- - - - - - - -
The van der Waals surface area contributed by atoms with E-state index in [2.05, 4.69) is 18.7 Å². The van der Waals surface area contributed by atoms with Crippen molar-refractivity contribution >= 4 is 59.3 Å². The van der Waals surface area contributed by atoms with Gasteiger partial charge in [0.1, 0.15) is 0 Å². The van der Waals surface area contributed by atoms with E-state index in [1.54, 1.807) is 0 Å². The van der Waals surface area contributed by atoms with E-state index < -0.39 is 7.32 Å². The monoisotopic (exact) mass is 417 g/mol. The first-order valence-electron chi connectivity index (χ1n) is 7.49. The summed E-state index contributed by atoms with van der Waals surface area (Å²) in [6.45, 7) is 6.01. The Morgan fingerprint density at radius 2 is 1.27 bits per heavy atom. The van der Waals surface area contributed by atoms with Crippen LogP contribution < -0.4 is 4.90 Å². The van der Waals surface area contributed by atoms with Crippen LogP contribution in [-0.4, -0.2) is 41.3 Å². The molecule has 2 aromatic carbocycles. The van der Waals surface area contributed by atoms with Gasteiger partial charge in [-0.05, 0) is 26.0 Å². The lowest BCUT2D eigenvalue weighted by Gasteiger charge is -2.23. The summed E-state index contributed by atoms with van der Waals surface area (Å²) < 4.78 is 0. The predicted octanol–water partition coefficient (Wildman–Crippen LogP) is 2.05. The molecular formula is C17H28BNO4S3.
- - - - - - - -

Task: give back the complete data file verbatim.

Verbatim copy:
The van der Waals surface area contributed by atoms with E-state index in [2.05, 4.69) is 18.7 Å². The van der Waals surface area contributed by atoms with Crippen molar-refractivity contribution >= 4 is 59.3 Å². The van der Waals surface area contributed by atoms with Gasteiger partial charge in [0.1, 0.15) is 0 Å². The van der Waals surface area contributed by atoms with E-state index in [1.54, 1.807) is 0 Å². The van der Waals surface area contributed by atoms with E-state index < -0.39 is 7.32 Å². The monoisotopic (exact) mass is 417 g/mol. The first-order valence-electron chi connectivity index (χ1n) is 7.49. The summed E-state index contributed by atoms with van der Waals surface area (Å²) in [6.45, 7) is 6.01. The Morgan fingerprint density at radius 2 is 1.27 bits per heavy atom. The van der Waals surface area contributed by atoms with Crippen LogP contribution < -0.4 is 4.90 Å². The van der Waals surface area contributed by atoms with Crippen LogP contribution in [-0.4, -0.2) is 41.3 Å². The molecule has 2 aromatic carbocycles. The van der Waals surface area contributed by atoms with Gasteiger partial charge in [-0.05, 0) is 26.0 Å². The lowest BCUT2D eigenvalue weighted by Gasteiger charge is -2.23. The summed E-state index contributed by atoms with van der Waals surface area (Å²) < 4.78 is 0. The predicted octanol–water partition coefficient (Wildman–Crippen LogP) is 2.05. The molecular formula is C17H28BNO4S3.